Back to Ganoksin | FAQ | Contact

Making my own Tumbler


Hi i was shopping around for a small tumbler, and when i saw how
basic they were i decided that i would try make my own since i will
only be tumbling one or two pieces a week. i have two questions, can
i use a glass barrel? and what is the average speed of a tumbler?

thanks for all the wonderful ideas i get from this great community.


i have two questions, can i use a glass barrel? and what is the
average speed of a tumbler? RPM's? 

Louise, for the first question, absolutely not. The barrel is
designed to be soft but tough, so it doesn’t wear away in the
tumbling process, or damage the items being tumbled. Most tumbles
use a rubber barrel, or a plastic barrel that has the
characteristics of rubber. Glass would wear quickly, and most
likely break.

As to the rpm, it depends on the design of the barrel, and its size.
The idea behind a tumbler, and its name, is that you create a slope
of media and material in the tumbler barrel. As the barrel turns,
the slope reaches a point where the material can’t keep building on
the high side and “tumbles” down the slope. As the barrel is
turning at a constant speed, the slope remains constant and the
material keeps recycling through the rise to the top, and the
"tumble" down the slope. You will need a different RPM for a 4"
barrel vs a 12" barrel. If the barrel is faceted on the inside, you
will have a different RPM requirement to maintain the slope.

My suggestion is to purchase a small tumbler, the Loretone comes to
mind. I used to sell these tumblers in my store. They are designed
for the correct barrel and speed. They have an excellent track
record. They are reparable, and they last a lifetime or two. I
used to keep a 25 year old tumbler of theirs running in the store
for advertisement. Not many items that you can buy for less than
$50 today that have a long life and are cost effective to repair.



Hello Louise, As to making your own tumbler, I suspect you could
purchase a small rock tumbler for less than the costs of assembling
a home-made one. However, sometimes it’s more fun to make it
yourself - you go girl. Anyway, I have used a fortuitiously sized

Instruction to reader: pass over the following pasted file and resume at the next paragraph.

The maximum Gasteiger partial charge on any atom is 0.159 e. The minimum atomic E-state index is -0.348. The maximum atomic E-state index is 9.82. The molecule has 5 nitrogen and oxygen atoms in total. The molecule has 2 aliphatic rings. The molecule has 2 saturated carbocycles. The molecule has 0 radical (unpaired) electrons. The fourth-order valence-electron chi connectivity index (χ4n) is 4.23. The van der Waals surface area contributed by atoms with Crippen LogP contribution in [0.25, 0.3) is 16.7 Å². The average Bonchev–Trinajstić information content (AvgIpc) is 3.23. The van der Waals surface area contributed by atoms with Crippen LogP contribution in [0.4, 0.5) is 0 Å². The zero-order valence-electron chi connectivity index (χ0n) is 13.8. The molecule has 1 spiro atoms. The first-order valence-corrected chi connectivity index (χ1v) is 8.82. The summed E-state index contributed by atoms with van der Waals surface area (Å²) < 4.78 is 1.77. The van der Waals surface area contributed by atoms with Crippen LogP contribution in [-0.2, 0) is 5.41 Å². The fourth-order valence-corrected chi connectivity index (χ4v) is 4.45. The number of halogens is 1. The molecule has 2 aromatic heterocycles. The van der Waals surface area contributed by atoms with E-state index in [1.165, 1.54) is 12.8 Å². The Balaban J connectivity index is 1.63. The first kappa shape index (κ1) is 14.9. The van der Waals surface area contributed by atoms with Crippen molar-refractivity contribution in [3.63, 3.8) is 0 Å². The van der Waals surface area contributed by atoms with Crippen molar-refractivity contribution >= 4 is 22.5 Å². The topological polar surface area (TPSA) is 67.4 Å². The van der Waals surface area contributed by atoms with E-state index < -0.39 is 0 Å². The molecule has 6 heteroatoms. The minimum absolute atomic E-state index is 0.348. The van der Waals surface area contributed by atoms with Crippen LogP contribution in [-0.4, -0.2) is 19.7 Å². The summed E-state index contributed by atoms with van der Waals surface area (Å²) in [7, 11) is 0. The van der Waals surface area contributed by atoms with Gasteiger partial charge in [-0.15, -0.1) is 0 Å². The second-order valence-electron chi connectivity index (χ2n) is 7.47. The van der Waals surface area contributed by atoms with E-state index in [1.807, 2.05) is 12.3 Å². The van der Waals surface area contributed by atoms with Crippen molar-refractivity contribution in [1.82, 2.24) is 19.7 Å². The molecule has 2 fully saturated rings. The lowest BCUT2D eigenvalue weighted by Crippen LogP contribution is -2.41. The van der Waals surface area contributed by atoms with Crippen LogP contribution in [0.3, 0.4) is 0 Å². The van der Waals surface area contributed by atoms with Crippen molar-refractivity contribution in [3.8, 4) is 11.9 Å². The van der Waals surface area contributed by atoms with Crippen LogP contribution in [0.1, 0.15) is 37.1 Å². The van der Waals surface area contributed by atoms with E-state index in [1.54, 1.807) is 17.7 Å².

glass jar as a barrel on my tumbler, but only with dry walnut shell
media. I would hesitate to use a glass jar with metal or ceramic
media. It was necessary to put some wide rubber bands around the
jar - friction contacts between the jar and the rotating shaft upon
which it rested. Have fun with your project, Judy in Kansas

Judy M. Willingham, R.S.
Biological and Agricultural Engineering
237 Seaton Hall
Kansas State University
Manhattan KS 66506
(785) 532-2936


Hi Louise, There is an old publication, entitled Gem Tumbling and
Baroque Jewelry Making
by the Victors. Published, at the time, by
Victor Agate Shop in Spokane, WA. Copyright 1962. I think this 60
page paperback is still available through jewelry suppliers and
lapidary shops. You might check with Rio Grande and/or Lapidary
Journal’s book department if you have trouble locating it.

I probably bought my copy, around age 10, in the early 70’s, and it
was already the twenty-third edition. Boy, does this little gem of a
book bring back memories! There is an extensive section in the book
about building tumblers. They indicate it is “essential” to have
variable speed, but I don’t think most of the commercial tumblers
today are variable speed. Among other things, the book contains a lot
of about belts and pulleys and rollers to get the speed
from a conventional electrical motor down to tumbling rotation

As far as RPMs for tumbling, it shows one home made machine that
normally runs from 30 to 52 RPM, depending on the grit stage. It
states they have run it as high as 70 RPM for rough grinding, with
excellent results. They provide very detailed technical data to
determine the proper RPM for your barrel size to achieve the desired
sliding/tumbling effect inside the barrel. Larger barrels rotate at a
lesser RPM.

One example they provide is a barrel made from a 7" diameter paint
can… the result being 50 RPM, half of the calculated “critical
speed” of 100 RPM. It then goes into detail into how you can
calculate the pulley sizes and belt lengths you need to step down a
motor to the desired speed.

A great, and probably inexpensive book if anyone is looking at
getting into tumbling stone… especially if you’re interested in
building your own tumbler.

All the best,
Dave Sebaste
Sebaste Studio and
Carolina Artisans’ Gallery
Charlotte, NC (USA)